For all two of you who have asked for an update, I’ll offer the latest news regarding my ongoing health struggles. I went in on October 1 to have a full TransNasal Esophagoscopy (TNE) performed. Essentially, this is where they insert a flexible tube up your nose and down your throat and through the entire lengthy of your esophagus to the top of your stomach.
I got there and checked in. I was asked to put on a gown and wait. And wait. And wait.
No one looks good in these gowns. I must confess I began to wonder just how many people had worn this particular gown. What kinds of strange bodily fluids had been absorbed into the threadbare fabric barely keeping me from full exposure? I decided it was best to not consider this at all. I needed to distract myself somehow.
Thankfully, it was just at this time that someone arrived with a nice stack of paperwork for me to fill out — because nothing calms the nerves and distracts the mind like filling out paperwork in the doctor’s office. Honestly, it’s like the same 20 questions over and over and over — with about five new questions added in each time.
Name. Address. Phone number. Email. Name of your great-grandmother’s house cat. What is your favorite color? What is the airspeed velocity of an unladen swallow? How long have you had these symptoms? How bad are they? Can you describe them in minute detail here (and they give you two lines in 6pt font)?
They asked me to describe my understanding of the procedure I was about to endure. Really. I had to tell them what they were going to do to me. In detail.
And then I was asked to read and sign this document:
Let me just say: this was a little more than I was prepared for. So, I started to freak out a little. My blood pressure and heart rate started to climb against my will. I’m signing a paper that says I’m having a procedure that may cause permanent scarring! This I was not “okay” with.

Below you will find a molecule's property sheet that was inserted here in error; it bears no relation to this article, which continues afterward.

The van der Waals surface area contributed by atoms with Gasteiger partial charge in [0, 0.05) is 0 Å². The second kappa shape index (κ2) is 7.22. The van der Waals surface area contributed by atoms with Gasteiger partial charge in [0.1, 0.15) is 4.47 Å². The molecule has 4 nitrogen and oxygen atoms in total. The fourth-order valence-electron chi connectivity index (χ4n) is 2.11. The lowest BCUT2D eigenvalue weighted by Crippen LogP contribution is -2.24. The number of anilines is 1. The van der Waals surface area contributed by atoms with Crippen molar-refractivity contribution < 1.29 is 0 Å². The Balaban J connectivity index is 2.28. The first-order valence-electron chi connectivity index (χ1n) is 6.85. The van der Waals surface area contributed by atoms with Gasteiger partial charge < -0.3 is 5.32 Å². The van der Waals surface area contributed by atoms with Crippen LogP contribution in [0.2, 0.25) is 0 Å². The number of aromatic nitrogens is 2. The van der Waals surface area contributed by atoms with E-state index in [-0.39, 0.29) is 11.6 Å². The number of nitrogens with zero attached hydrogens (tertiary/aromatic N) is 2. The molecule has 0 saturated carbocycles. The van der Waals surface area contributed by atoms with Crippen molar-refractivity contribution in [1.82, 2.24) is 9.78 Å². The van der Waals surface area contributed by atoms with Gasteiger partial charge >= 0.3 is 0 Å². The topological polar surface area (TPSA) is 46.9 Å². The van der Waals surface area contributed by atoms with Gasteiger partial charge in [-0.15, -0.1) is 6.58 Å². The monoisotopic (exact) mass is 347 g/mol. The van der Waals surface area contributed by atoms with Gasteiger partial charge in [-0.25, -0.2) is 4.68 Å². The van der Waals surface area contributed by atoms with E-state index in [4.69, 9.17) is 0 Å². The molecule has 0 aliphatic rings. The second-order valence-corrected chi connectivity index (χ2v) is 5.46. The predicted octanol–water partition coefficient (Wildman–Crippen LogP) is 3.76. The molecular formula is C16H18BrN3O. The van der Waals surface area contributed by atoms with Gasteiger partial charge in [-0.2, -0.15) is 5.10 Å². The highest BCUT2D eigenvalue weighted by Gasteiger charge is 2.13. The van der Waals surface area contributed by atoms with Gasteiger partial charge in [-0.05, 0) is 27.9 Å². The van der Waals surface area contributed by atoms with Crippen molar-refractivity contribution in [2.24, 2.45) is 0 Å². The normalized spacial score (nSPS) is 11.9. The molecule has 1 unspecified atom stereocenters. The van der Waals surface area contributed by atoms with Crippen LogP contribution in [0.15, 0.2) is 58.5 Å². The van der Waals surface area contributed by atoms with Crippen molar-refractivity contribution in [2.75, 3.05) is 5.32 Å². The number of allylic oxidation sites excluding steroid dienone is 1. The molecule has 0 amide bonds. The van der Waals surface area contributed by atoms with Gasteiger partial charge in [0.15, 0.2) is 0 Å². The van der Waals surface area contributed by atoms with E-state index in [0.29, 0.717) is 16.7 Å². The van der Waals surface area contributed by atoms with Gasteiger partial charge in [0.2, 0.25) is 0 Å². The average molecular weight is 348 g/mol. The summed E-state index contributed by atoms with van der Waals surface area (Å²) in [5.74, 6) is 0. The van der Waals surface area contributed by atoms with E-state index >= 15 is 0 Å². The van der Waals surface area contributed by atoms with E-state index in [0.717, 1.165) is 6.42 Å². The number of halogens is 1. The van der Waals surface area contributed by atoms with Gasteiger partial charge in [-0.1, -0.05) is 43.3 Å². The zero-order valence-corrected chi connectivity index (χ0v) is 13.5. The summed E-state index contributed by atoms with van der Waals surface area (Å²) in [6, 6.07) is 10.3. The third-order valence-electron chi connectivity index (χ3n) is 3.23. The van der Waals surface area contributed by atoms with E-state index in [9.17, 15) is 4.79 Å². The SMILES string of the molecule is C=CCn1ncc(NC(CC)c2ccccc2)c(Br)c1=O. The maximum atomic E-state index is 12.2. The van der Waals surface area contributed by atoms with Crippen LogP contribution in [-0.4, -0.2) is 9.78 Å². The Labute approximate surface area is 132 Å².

Three deep breaths.
And then I got to wait some more.
Three more deep breaths. I can feel my heart racing and my mind won’t stop telling me I’m never going to have a speaking voice. I’ll have to get one of those computers like Stephen Hawking has. But mine will be the cheap, Radio Shack version of it (because I’m not a bajillionaire like Dr. Hawking).
That’s when the nurse came in with the magic fishing line. I don’t know what else to call it. Fishing line. Dental floss. Something. It was this string attached to some gauze pads that had been soaked in something magical. Getting the string into my nose and just letting it sit there was quite a chore. My gag reflex has been so sensitive since this whole process began! We sprayed the Afrin stuff and the numbing stuff — four times! The nurse told me she’d never had a patient struggle as much as I did. I’m not sure if I should be proud or embarrassed. But, eventually, we got everything where it needed to be.
And then I waited. And waited. And waited.
And the magical solution in which those magical gauze pads had been soaked began to work its magic.
Three deep breaths became three REALLY deep breaths. And the magic worked.
Eventually, the doctor came in and asked me how I was doing. I told him I had been extremely freaked out, but now I was strangely calm. He suggested it was not such a strange idea. I was heavily medicated. Heavy medication has that effect on a lot of people.
I became aware of how heavy my body felt — like someone had turned gravity up to 115%. My mind was slow. I would think of funny things to say 30 seconds after I should have said them. And, for some reason, I wasn’t scared. I couldn’t think of a horrible negative thing that might happen. I was really, really medicated.
The doctor said, “We could put you all the way under, but you’ve never been all the way under before. We don’t know how you’ll respond to the anesthesia, so I’d like to try to do the scope now — with you so relaxed. If it doesn’t work, we can put you to sleep. But I’d like to try it this way first. Would you like to try that?”
I nodded. “But not like a cat?”
“Not put me to sleep like a cat.” The joke was 30 seconds too late.
The nurse walked me to an elevator and down we went. Then through a hallway and into the operating room and then it all happened. I could feel it the whole time. That was surreal. First the scope with a viewing tube, then the biopsy port to take small tissue samples. That felt a bit like a tiny wire brush which rotated 360 degrees inside my esophagus, scraping the inner lining. They did that in three different places that I recall. And then it was over. It took probably 25 minutes, maybe 30, maybe 90. I couldn’t really keep track of time. Did I mention that I was heavily medicated? I think it was closer to 25.
And I’ve been waiting for nearly two weeks. I have a follow up scheduled for Friday, October 17. Until then, fingers crossed, prayers appreciated, good vibrations, etc. I’ll let you folks know what I hear from the doc later this week.